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   Re: [xml-dev] Are hyperlinks presentation or content?

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  • To: xml-dev@lists.xml.org
  • Subject: Re: [xml-dev] Are hyperlinks presentation or content?
  • From: Eric Bohlman <ebohlman@earthlink.net>
  • Date: Tue, 01 Oct 2002 21:42:23 -0500
  • In-reply-to: <3D98DF51.4090100@prescod.net>
  • Organization: OMS Development

9/30/02 6:33:37 PM, Paul Prescod <paul@prescod.net> wrote:

>By now most of us are familiar with the years of fighting over RSS. My
>understanding is that the core syntactic (not philisophical) differences
>between the two parties are:
>   1. the use of XML namespaces
>   2. the requirement to use the RDF namespace and encoding in particular
>Now we have the XLink/HLink war. The issues are similar, though with a
>much heavier weighting on 2. And in fact, recent developments in the RSS
>war also indicate that 1. is becoming increasingly acceptable and 2. is
>still a major killer sticking point. (I haven't followed closely so if
>I'm wrong, somebody please tell me, but that's the impression I get here 

IIRC, the primary reason why 1) became a big issue was that at the time, several people running 
aggregators were hack-parsing RSS with regexes because the platforms they were using (I forget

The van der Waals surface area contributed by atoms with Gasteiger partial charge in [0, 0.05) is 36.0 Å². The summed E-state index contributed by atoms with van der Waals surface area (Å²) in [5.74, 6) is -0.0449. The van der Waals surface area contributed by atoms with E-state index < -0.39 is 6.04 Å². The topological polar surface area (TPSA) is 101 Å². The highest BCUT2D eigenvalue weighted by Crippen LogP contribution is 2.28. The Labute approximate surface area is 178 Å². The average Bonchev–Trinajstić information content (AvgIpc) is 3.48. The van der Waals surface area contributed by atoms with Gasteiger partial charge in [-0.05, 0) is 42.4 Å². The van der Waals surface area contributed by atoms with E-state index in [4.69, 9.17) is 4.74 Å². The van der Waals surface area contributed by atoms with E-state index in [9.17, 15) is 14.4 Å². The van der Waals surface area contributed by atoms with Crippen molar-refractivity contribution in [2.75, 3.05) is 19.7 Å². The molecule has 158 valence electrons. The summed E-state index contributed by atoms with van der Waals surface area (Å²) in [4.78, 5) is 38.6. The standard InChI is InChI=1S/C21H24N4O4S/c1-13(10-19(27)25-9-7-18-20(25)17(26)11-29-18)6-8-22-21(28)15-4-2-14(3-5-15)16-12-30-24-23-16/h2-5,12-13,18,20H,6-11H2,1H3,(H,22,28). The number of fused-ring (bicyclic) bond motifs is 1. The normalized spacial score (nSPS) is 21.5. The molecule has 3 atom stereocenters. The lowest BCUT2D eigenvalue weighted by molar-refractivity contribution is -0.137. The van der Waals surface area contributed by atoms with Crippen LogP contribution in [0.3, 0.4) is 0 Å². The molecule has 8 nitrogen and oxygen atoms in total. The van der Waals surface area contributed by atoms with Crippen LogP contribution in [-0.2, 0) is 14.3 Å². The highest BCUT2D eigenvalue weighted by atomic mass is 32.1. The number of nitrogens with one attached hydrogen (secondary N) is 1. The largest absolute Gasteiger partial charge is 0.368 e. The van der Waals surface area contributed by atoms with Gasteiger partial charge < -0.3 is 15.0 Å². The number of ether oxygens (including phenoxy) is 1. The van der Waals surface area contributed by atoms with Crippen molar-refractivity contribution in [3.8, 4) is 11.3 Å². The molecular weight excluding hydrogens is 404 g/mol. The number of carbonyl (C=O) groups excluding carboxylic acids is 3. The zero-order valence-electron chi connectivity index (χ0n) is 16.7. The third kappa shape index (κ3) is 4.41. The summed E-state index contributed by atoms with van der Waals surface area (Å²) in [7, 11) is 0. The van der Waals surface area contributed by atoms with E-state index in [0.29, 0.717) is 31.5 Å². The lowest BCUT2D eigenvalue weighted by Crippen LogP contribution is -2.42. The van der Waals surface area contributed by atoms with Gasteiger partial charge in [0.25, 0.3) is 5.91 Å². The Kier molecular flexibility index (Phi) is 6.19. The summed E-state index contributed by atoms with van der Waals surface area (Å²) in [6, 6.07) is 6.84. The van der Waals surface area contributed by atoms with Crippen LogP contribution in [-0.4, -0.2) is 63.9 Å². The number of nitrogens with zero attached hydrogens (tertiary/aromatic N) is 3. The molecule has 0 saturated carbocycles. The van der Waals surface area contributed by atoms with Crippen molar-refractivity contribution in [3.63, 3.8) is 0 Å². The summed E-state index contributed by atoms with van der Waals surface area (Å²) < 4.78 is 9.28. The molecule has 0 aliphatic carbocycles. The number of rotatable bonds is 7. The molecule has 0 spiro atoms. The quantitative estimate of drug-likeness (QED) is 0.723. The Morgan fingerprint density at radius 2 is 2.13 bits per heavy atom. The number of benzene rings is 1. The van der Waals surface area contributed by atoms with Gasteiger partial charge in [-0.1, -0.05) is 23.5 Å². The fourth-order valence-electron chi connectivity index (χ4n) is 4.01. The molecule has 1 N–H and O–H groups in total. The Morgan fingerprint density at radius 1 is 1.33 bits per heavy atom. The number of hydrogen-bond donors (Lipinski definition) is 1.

which, but it may have been Flash) didn't have good XML parsers, and it was felt important that 
RSS could be DPH'd.  I suspect the reason it's no longer such a big issue is that the platforms 
have caught up.

>The heat of these debates should give us all pause. Clearly people care
>deeply about the syntax of the XML namespaces they use and develop are
>not willing to tolerate much dictation from outside what the syntax
>should be. Perhaps it is not entirely coincidence that RDF and XLink are
>two really interesting technologies that have languished in obscurity
>and have left a very sour taste in many people's mouths.

I suspect that with RSS, 2) is still a big issue because RSS is a very concrete application of XML 
and I get the feeling that a lot of developers feel that casting it in terms of RDF merely adds 
layers of abstraction (making the format less intuitive; the original versions of RDF were 
extremely intuitive) for little perceived gain.  I suspect something similar is going on with 


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